Sunday, July 31, 2011

The Right To Complain

"Im old, I'm poor, I'm out of work, and I'm in debt, and therefore I have a right to complain." William Cuffay, Chartist radical, 1788-1870.

Thursday, July 28, 2011

Descending Great Shunner Fell

Jo on Great Shunner Fell

Walking Yorkshire - Lovely Seat, Great Shunner Fell

This is great, a day's walking in the Yorkshire Dales National Park, and good company in the shape of Godson Joseph. We parked the car above Butter Tubs and set off up Lovely Seat as a warm up to the main hill of Great Shunner Fell, Jo was already leaving me behind on the steep sections and I had an inkling that I might spend much of the day watching him vanish into the distance ahead of me.

Jo sat in the seat at Lovely Seat
A fast half hour saw us on the top, "Is that it ?" says wonder boy.  "Yes that's it" I replied, well, as soon as I got my breath back I replied. We set off back down and then started the longer slog up the splendidly named Grimy Gutter Hags to Little Shunner Fell and then up again to Great Shunner Fell.  This bit was the only section of the day where I could reasonably keep pace with the boy, in soft boggy sections having longer legs has a distinct advantage.  As soon as we began the steeper and drier climb to the top of the fell I was back panting at the rear though.

Field barn in Stock Dale

Lunch was had at the shelter atop Great Shunner, then came down the Pennine Way into Thwaite, returning to the car up Cliff Gate Road, and what an epic bit of walking this was to be. Jo set the pace on the way back up, and like Alberto Contador he excels on the hills.  The pace was brutal, we passed two other groups of hikers on the way, Jo flying past, me trailing in his wake with every movement of my head loosing drops of sweat, panting and gasping for breath.  Almost three miles of 1 in 4 uphill walking and he doesn't slow down once except for a quick peek into the scary drops of the Butter Tubs themselves.

Jo enjoying a pint at the Farmer's Arms, Muker
We drove into Muker for a pint of Muker Silver at the Farmer's Arms, but they were not serving food until later so we drove back down to Grassington and had a nice dinner at the Devonshire Hotel.  A nice day's walking, but it is obvious we shall have to do a longer route next time, at the end of the day I collapsed onto the couch and fell asleep, Jo went off for an hour's badminton to run off the excess energy he had.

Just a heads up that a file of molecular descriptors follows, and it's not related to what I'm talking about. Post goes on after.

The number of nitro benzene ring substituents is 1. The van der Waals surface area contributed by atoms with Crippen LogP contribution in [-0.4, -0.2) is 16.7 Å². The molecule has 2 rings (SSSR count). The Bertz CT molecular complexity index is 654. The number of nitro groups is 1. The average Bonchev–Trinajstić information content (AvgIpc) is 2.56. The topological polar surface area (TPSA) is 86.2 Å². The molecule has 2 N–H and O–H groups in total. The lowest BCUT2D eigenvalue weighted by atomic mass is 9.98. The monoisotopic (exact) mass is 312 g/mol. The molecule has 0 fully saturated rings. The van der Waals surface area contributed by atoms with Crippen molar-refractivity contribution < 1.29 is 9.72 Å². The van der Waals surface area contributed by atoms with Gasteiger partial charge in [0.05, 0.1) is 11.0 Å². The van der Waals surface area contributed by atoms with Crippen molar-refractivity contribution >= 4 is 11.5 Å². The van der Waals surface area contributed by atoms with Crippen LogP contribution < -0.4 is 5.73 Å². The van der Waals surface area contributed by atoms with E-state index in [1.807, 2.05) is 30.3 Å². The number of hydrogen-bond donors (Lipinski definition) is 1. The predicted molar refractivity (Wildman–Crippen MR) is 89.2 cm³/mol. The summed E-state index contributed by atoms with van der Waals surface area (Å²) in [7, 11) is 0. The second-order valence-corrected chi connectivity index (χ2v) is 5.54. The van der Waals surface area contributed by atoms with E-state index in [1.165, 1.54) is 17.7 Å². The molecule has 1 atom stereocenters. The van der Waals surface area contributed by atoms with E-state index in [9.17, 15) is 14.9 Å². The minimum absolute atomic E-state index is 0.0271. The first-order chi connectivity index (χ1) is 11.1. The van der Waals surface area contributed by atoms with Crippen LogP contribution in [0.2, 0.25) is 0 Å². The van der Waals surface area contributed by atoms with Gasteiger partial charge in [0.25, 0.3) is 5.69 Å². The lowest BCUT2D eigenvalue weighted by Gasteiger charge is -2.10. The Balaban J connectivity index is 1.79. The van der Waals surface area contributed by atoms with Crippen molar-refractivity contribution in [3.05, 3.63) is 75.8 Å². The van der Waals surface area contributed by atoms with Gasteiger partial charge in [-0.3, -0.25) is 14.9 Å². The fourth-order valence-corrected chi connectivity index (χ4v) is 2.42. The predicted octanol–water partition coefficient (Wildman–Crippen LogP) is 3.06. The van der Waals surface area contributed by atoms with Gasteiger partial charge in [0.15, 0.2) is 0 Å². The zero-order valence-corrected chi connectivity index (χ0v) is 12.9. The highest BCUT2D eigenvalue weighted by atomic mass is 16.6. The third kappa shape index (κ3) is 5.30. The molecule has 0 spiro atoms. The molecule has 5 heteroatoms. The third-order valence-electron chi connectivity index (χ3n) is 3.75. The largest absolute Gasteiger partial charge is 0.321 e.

Wednesday, July 20, 2011

My Landscape

I have been out walking today, a whole day to myself to do what I would with.  So I drove up to Malham and went hiking, up to the Cove, then up the steps and across the moors to the Tarn, up and down a couple of small hills and then a gentle ramble back to the Buck Inn for a pint of local ale.

It might seem odd to some people, but the landscape in this particular part of the Dales makes me feel happy, when I see those steep sided hills with their numerous rocky outcroppings it makes me smile, and it makes me want to get my boots on and get up on the flanks and scars and just walk around.

It's great up here, the countryside has a special flavour to it, steep rolling fields bounded by dry stone walls, fields you cannot grow any crop in and no tractor could pull a plough over, but the grass will do for kine and ewes, when you can see it for the nettles and thistles.  The moors and meadows here are awash with wildflowers, white, yellow and purple the dominant colours.  Other life is abundant as well, flocks of birds rise from concealment in the grasses, spooked by the young Peregrines flying overhead and rabbits are everywhere.

I am very happy today, I have walked a few miles, didn't twist my knee, saw a falcon trying to bring down a dove in flight, and generally revelled in the marvellous scenery. Yorkshire, I love living here.

Tuesday, July 19, 2011

Gorse Flowers

Dandelion Head

Bracken Fronds

National Farmers' Union Stand, Great Yorkshire Show 2011

Junior Beef, Great Yorkshire Show 2011

Big Wheel, Great Yorkshire Show 2011

A Fantastic Road